“We focus a lot on umami in our recipes, which scientists consider the fifth taste,” explains Ryan. “Think of the intense savouriness you taste when you eat soy sauce, parmesan or tomatoes – that’s umami. When it hits the palette, it stimulates saliva production and boosts all your other taste receptors – salty, sweet, sour and bitter – bringing out and amplifying the flavour of the food.
“There’s something called synergistic umami, which we look at too. It’s when you mix two umami together – tomatoes and anchovies for example – and you get a huge burst of intense flavour. That’s what we’re after.
“We also look at stimulating the trigeminal nerve, which sits between your eyes, ears and mouth,” says Ryan. “It kicks into gear when you eat too much wasabi, horseradish or mustard – when you feel that burning sensation in your nose.
“We discovered certain ingredients and spices activate it, which is why you’ll find us adding mint, along with umami-rich parmesan, salty lardons and bitter lemon to our carbonara, or cinnamon and sweet masala to our apple crumble.”
Heaps of fun and flavour, a sprinkling of laughter and big pinches of positivity – it appears that’s what you’ll discover at a Life Kitchen class. What you won’t find though, Ryan tells me, are dreary discussions about the dreaded c-word.
“People might be surprised to hear that, actually, cancer is not at the centre of our classes. In fact, I barely talk about it at all,” says Ryan. “Sure, it’s the reason our guests are there in the first place, but the focus is on the food and their enjoyment.
“It’s a chance for them to meet and socialise with people who are going through the same thing – away from the hospital waiting room. They talk about normal things, they bond, they laugh and they learn. They feel less isolated and alone. Food really does have the power to bring people together – anyone who attends a Life Kitchen class will see that.”
As our time together comes to a close, Ryan lets me in on his plans for the future of Life Kitchen – and it’s looking very tasty indeed. Having just secured permanent office space in London, work will soon begin on the first Life Kitchen cookery school – in Ryan’s beloved Sunderland.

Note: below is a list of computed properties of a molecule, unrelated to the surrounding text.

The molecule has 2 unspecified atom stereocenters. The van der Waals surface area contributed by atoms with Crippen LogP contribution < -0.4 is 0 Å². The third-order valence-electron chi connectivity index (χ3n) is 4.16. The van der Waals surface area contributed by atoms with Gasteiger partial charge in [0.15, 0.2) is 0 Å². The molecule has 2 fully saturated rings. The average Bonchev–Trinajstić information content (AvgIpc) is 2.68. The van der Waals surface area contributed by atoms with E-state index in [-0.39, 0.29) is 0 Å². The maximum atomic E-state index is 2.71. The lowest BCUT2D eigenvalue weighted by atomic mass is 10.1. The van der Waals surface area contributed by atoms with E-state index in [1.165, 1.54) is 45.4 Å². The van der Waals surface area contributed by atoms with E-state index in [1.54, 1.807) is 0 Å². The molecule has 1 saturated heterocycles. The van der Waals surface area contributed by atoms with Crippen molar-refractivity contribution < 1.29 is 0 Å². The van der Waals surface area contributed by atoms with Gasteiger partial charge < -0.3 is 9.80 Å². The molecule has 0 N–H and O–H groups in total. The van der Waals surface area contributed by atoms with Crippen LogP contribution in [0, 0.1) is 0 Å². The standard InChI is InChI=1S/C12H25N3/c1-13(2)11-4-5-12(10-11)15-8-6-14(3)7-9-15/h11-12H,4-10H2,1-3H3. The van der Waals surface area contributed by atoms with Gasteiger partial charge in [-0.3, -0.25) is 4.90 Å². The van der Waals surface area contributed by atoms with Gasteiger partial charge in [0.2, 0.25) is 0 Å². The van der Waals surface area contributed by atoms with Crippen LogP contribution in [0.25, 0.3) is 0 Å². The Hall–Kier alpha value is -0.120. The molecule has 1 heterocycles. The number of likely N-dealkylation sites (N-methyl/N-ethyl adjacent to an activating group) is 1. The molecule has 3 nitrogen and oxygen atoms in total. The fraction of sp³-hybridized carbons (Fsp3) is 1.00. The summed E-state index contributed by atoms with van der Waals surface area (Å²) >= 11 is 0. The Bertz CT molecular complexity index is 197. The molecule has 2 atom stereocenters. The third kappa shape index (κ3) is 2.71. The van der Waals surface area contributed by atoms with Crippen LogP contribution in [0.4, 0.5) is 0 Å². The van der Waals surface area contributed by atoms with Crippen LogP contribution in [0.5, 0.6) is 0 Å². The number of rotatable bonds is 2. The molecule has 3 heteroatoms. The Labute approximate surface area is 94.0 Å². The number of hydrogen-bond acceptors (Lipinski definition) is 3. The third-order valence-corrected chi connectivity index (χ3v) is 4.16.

The state-of-the-art site, which will open its doors in March 2019, will host regular cooking classes, including low-cost community workshops, and also serve as a mini research centre, allowing Ryan and his growing team to further their knowledge in the study of the senses and the affects of cancer treatment.
“I can’t tell you how thrilled I am to be opening our very first bricks and mortar site,” says Ryan. “I could’ve opened it in London, where I’m now based, but it wouldn’t have felt right. I wanted to bring Life Kitchen back home to the North East. It’s where I grew up – it’s where my roots are. And it’s where my mother wanted me to be.”
Making Ryan’s cookery school dreams a reality are leading UK companies Sir Robert McAlpine, Turner Townsend and Ryder Architecture, all of whom are designing, building and kitting out the school for free.
“The build alone is probably around £150,000 and the equipment we’re getting – the ovens, fridges and dishwashers for example – are all top-of-the-range. Some cost thousands of pounds. But these fantastic companies are donating everything – their time, expertise and products – for free, out of the goodness of their hearts. It’s mind-blowing. I couldn’t be more grateful.”
With all of this within his grasp, plus a promise of a cookbook in the pipeline and a BBC documentary and a win at The Observer Food Monthly Awards for Best Ethical Food Project 2018 (presented by his pal Nigella Lawson) in the bag, the future for Mr Life Kitchen looks set to flourish. And yet Ryan still can’t quite believe how far he’s come.
“I’ve had big charities such as Cancer Research UK and Macmillan Cancer Support contact me, asking how I’ve done it. How, on earth, I’ve managed to get the initiative to this stage in such a short space of time and why big names are getting behind it.
“But I think, rather tragically, it’s because cancer is something that resonates with everyone. It touches us all. It doesn’t discriminate – no matter who you are, how much money you have, or how great your life may seem. It’s a common issue, a common fear, that we all want to conquer.
“I’ve just finished the proposal for my first cookbook and in the dedication, which is to my mother, I write ‘out of tragedy, came light’. And I think that says it all really. Who knew that food would end up taking me down such a positive path. It’s been quite a ride so far and I can’t wait to see what happens next.”